Tornado rips through White County

Posted By | March 29, 2011 12:00 am

Relatives of Benny and Geraldine Ancar survey what remains of the couple’s belongings after their trailer was ripped completely off the foundation during the March 23, 2011, tornado that affected several residents of White County. The Ancars live in the western portion of the county, on Will Thompson Road.

No injuries were reported when a tornado made its way across the western portion of White County, on Mar. 23, flattening one residence and causing damage to several other homes, structures and property.
According to White County Emergency Management Agency Director Jimmy Savage, the tornado affected a nine-mile stretch of the county from the White/DeKalb county line to Iris Drive, which is located one block west of McMinnville Highway, near JELD-WEN Millwork Manufacturing.
The tornado, which was listed by the National Weather Service as an F-2 with 113 to 157 mile per hour winds, is estimated to have been 100 to 125 feet wide and affected 26 residences.
Savage stated most of the major damage began in the Cassville community.
Of the 26 homes affected, 15 had major damage, including three that were total losses with three others that are possibly total losses. Eleven homes had minor damage, such as losing shingles, siding or trim.
At approximately 6:55 p.m. on the night of the storm, a tornado warning was issued, putting all White County and Sparta emergency personnel on alert and setting off tornado sirens in Sparta’s city limits.
In less than 10 minutes, personnel with White County Emergency Medical Services advised E-911 dispatchers a tornado was spotted on the ground near Highway 70 west, close to the intersection of Highway 136, also known as O.T. Jones Crossroads.
Additional EMS personnel also advised a tornado was seen in the area of Gum Springs Mountain Rd.
Emergency responders from all across the county made their way to the area and began searching every road, including going house to house, to look for damage or victims.
A command post was set up at O.T. Jones Crossroads, while strong winds and heavy rain continued, hampering visibility and leaving huge amounts of water on roadways.
In addition to White County EMS, emergency personnel with White County Sheriff Department, Sparta-White County Rescue Squad, all 10 fire districts, CVEST (which stands for Community Volunteer Emergency Services Team), and White County Emergency Management Agency responded to the scene.
As the storm began to subside, searchers found a mobile home that was approximately a quarter mile south of Cassville Elementary School, on Will Thompson Road, which had been sucked into the air, ripped apart, and strewn across a field.
The homeowners, Ben and Geraldine Ancar, were attending church when the storm hit and were not injured when their home was destroyed.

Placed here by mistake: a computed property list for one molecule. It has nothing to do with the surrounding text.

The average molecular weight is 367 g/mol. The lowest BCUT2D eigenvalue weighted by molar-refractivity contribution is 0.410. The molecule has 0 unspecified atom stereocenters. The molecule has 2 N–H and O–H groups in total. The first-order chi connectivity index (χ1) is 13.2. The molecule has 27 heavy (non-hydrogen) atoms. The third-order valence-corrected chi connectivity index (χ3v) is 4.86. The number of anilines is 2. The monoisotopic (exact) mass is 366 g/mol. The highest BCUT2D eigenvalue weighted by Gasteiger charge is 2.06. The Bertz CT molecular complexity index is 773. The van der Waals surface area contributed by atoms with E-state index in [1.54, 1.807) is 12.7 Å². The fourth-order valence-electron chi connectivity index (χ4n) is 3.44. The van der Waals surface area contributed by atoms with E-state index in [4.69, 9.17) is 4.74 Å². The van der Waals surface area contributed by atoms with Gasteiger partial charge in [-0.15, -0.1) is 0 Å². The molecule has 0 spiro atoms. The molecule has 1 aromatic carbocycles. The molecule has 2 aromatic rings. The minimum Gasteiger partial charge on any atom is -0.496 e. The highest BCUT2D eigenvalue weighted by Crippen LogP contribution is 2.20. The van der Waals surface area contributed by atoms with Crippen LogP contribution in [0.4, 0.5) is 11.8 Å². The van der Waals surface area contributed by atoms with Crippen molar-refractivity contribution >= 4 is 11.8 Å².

A residence across the street, reportedly belonging to some of Ancar’s relatives, is also considered a total loss.
Other nearby homes and structures, including Plainview Freewill Baptist Church, were also damaged.
As the tornado continued traveling east, a barn and silo on Old Kentucky Road were destroyed.
When the storm passed, neighbor began going out to assist neighbors, as emergency workers made their way into the affected areas.
Trees and utility poles were sheared off, creating more hazards for residents and emergency personnel as debris and live electric wires lay across roadways and upon rain-soaked ground.
Several other residences and structures approximately two and one third miles from the Will Thompson residences, were affected, including a residence on Randerson Lane, which Savage said might be considered a total loss.
Another basement residence on Gum Spring Mountain Road is the third structure considered to be a total loss from the tornado.
Savage additionally stated 13 outbuildings, three trucks, one pontoon boat and one tractor were also damaged in the storm.
Emergency personnel continued into the night, searching for damage and victims, as well as clearing trees and debris out of roadways that had become clogged in the area.
Personnel with Caney Fork Electric Cooperative worked initially to cut power to damaged structures to prevent fire and electrocution hazards, as well as worked to restore electricity to approximately 4,000 residents.
According to Caney Fork Electric District Manager Kenny Crouch, the majority of residents had power restored by 4 a.m., on Mar. 24, and crews were able to complete ‘finish work’ in the area by the morning of Mar. 25.
Savage said all victims of the tornado have been relocated with the help of family, friends, neighbors and CVEST.
Additional offers for assistance were provided from emergency services in DeKalb, Putnam and Overton counties.
He wished to thank all the emergency responders, as well as the citizens, who put their lives aside to rush to the aid of their community.
“This is a great place to live and something like this just shows how great the people are, too,” stated Savage.

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